When we finally arrived on Jeju, the weather was starting to turn. We had been forewarned that foul weather was on the way so we weren't too disappointed. We wandered around for a bit, then made our way to our first restaurant on the island to have the famous "black pig BBQ" of Jeju. Think super thick, super fatty bacon. Pretty yummy but not really any different from the traditional Samgibsal we've had a million times before. From the restaurant we had a good view of the ocean out the back though and as the night progressed, a fantastic lightning show gave us quite a bit of entertainment.
Our first stop on our official tour was to some Lava Tube caves. The rain had gone and blown itself up into a full on typhoon. As we made our way through the river in the parking lot, we were looking forward to being deep inside the nice dry caves. Funny thing about underground caves though. They leak. They leak a lot. In fact, at certain points, it didn't seem much different from being outside. The underground waterfalls were quite a sight however but man was it cold. On the way out, the storm was getting particularly strong and just as we were leaving the cave a HUGE bolt struck right next to where we were and I got zapped through our umbrella leaving my thumb numb for about half an hour!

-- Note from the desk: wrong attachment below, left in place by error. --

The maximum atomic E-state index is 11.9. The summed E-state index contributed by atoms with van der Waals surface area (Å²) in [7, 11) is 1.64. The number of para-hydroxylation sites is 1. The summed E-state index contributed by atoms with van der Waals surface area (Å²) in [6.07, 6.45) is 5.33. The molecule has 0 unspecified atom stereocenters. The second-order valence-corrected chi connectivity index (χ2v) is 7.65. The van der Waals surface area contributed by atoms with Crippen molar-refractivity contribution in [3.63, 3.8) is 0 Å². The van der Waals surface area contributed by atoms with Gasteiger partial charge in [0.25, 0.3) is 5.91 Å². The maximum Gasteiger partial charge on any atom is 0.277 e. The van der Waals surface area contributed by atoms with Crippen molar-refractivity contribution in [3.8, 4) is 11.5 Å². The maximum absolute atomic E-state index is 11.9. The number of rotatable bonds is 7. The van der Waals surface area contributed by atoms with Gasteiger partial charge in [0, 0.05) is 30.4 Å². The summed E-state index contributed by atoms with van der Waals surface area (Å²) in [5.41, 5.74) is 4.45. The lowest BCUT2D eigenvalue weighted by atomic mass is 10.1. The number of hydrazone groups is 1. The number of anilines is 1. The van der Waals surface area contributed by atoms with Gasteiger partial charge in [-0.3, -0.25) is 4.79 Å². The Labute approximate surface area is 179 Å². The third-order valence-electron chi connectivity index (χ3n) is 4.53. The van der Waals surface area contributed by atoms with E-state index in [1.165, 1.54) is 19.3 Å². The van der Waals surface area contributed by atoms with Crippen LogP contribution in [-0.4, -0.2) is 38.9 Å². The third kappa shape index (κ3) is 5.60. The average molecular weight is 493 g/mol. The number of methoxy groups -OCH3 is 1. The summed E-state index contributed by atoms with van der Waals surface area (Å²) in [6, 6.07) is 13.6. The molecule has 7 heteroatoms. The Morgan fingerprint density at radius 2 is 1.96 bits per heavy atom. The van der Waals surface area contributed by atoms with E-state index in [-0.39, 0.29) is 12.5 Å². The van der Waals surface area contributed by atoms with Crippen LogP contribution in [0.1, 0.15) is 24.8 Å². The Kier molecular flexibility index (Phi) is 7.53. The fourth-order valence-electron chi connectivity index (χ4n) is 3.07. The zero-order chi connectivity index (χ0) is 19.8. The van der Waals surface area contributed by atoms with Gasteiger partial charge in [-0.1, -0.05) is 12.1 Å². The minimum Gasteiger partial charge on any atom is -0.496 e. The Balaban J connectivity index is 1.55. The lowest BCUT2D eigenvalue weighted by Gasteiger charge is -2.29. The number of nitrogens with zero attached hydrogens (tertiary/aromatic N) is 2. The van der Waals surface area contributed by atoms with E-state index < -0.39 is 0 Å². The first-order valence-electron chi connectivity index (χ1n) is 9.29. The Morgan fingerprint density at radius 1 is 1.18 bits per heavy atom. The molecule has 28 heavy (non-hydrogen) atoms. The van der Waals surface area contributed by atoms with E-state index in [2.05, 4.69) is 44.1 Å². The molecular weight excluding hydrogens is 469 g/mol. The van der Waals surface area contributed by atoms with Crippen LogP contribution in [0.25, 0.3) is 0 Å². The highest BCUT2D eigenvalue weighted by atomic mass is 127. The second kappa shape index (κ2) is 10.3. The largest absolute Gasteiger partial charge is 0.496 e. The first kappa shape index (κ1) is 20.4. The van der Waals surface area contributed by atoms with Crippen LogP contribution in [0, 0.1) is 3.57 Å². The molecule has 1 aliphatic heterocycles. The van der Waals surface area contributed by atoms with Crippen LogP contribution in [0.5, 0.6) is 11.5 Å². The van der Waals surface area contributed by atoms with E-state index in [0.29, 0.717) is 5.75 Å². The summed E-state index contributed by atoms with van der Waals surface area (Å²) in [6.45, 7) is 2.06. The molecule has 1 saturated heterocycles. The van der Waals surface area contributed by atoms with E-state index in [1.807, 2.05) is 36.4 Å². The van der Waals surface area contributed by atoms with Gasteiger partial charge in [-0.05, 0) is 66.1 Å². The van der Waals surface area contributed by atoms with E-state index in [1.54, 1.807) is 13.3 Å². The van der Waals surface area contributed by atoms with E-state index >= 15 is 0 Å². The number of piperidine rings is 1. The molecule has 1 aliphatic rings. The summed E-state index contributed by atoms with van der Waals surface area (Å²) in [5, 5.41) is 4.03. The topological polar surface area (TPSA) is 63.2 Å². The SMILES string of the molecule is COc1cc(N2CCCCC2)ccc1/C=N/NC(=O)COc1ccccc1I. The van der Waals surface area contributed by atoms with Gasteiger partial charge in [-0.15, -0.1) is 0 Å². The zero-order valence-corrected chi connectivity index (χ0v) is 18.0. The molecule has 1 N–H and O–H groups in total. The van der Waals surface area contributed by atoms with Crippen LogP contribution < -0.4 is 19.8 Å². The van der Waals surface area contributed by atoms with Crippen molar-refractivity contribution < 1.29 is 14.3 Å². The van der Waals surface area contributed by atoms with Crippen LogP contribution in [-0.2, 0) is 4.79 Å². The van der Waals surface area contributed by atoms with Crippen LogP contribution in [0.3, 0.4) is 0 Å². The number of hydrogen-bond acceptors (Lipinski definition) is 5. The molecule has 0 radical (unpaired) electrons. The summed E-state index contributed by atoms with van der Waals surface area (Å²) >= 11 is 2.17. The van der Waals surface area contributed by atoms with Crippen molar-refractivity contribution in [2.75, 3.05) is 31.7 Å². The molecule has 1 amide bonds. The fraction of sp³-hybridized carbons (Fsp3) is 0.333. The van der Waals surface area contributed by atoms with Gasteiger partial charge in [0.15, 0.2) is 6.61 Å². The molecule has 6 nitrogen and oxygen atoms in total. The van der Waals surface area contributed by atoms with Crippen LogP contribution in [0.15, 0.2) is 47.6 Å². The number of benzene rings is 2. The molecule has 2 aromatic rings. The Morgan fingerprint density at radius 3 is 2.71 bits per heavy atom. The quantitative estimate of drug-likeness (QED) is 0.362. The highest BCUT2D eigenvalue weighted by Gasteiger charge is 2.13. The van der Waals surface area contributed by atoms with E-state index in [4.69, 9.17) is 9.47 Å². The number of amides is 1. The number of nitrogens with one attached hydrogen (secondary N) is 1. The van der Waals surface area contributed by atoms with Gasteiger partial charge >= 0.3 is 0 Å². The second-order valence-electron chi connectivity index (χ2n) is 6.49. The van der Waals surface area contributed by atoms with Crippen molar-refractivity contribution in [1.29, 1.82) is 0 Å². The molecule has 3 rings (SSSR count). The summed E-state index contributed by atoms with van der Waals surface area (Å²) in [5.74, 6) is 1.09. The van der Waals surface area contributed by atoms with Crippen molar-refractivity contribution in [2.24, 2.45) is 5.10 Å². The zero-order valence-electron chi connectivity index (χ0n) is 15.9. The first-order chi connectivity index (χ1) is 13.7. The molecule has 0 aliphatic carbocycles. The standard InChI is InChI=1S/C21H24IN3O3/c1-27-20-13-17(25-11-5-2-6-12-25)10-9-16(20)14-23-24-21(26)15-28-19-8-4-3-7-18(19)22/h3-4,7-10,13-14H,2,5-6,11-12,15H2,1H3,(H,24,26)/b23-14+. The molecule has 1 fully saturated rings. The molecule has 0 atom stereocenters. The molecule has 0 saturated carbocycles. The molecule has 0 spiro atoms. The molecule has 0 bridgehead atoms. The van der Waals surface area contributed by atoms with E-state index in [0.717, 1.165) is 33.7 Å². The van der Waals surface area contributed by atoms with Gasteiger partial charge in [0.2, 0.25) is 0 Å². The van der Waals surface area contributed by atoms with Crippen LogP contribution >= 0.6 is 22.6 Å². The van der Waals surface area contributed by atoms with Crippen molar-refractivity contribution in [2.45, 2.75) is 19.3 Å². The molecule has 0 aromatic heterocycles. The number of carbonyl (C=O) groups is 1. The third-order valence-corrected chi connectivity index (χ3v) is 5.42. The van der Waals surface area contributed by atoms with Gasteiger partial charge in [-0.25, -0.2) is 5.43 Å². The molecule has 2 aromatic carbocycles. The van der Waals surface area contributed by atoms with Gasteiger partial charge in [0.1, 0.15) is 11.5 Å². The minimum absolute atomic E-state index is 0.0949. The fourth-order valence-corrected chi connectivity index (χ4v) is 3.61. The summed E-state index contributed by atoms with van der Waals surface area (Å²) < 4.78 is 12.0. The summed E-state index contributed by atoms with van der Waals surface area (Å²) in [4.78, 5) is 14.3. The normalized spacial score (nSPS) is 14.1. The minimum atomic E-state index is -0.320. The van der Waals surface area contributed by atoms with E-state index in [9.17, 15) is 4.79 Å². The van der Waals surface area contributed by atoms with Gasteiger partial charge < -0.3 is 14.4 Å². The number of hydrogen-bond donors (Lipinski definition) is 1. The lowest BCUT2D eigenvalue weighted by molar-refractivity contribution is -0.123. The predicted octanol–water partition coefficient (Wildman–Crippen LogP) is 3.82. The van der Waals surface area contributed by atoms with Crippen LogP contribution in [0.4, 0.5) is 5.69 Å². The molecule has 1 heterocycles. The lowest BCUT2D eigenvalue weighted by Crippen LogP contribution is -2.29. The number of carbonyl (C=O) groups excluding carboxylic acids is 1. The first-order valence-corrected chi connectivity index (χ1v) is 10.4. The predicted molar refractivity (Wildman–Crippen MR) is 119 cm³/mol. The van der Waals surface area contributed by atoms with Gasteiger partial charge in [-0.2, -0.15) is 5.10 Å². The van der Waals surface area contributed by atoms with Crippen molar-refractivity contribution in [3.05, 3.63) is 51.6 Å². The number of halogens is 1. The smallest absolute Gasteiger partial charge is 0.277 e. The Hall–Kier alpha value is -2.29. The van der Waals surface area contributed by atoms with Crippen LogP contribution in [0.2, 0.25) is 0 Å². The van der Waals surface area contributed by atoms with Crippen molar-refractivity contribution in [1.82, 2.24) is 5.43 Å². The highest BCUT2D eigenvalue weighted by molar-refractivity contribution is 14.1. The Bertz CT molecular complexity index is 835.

So with the weather being what it was, our guides decided to rearrange the schedule a bit, so our next stop was to a trick art museum. We had seen some of this before at an exhibition a while back so we weren't thrilled about it but it was pretty fun and we got some good pics. Our new friends Kayla and Autumn helped make it even more enjoyable. By the time we left, the skies were finally starting to clear.